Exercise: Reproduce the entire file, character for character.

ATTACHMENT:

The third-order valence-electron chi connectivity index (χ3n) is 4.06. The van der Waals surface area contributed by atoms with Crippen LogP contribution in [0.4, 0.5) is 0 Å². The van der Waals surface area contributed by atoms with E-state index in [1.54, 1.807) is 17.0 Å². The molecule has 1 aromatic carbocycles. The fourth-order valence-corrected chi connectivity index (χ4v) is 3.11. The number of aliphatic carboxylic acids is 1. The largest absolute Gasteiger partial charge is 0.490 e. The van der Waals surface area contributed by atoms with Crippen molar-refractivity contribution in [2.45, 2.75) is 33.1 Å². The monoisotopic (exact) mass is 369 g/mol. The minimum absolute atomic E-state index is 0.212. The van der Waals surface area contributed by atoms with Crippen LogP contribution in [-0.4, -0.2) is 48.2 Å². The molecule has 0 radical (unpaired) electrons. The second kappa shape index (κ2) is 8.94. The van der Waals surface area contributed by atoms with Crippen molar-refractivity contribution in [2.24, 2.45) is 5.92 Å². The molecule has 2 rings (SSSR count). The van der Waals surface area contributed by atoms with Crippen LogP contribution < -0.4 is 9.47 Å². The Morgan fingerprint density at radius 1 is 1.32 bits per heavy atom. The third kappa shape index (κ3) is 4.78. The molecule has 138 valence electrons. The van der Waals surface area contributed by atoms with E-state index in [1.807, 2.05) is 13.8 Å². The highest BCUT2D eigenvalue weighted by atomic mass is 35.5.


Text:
The third-order valence-electron chi connectivity index (χ3n) is 4.06. The van der Waals surface area contributed by atoms with Crippen LogP contribution in [0.4, 0.5) is 0 Å². The van der Waals surface area contributed by atoms with E-state index in [1.54, 1.807) is 17.0 Å². The molecule has 1 aromatic carbocycles. The fourth-order valence-corrected chi connectivity index (χ4v) is 3.11. The number of aliphatic carboxylic acids is 1. The largest absolute Gasteiger partial charge is 0.490 e. The van der Waals surface area contributed by atoms with Crippen molar-refractivity contribution in [2.45, 2.75) is 33.1 Å². The monoisotopic (exact) mass is 369 g/mol. The minimum absolute atomic E-state index is 0.212. The van der Waals surface area contributed by atoms with Crippen LogP contribution in [-0.4, -0.2) is 48.2 Å². The molecule has 0 radical (unpaired) electrons. The second kappa shape index (κ2) is 8.94. The van der Waals surface area contributed by atoms with Crippen molar-refractivity contribution in [2.24, 2.45) is 5.92 Å². The molecule has 2 rings (SSSR count). The van der Waals surface area contributed by atoms with Crippen LogP contribution < -0.4 is 9.47 Å². The Morgan fingerprint density at radius 1 is 1.32 bits per heavy atom. The third kappa shape index (κ3) is 4.78. The molecule has 138 valence electrons. The van der Waals surface area contributed by atoms with E-state index in [1.807, 2.05) is 13.8 Å². The highest BCUT2D eigenvalue weighted by atomic mass is 35.5.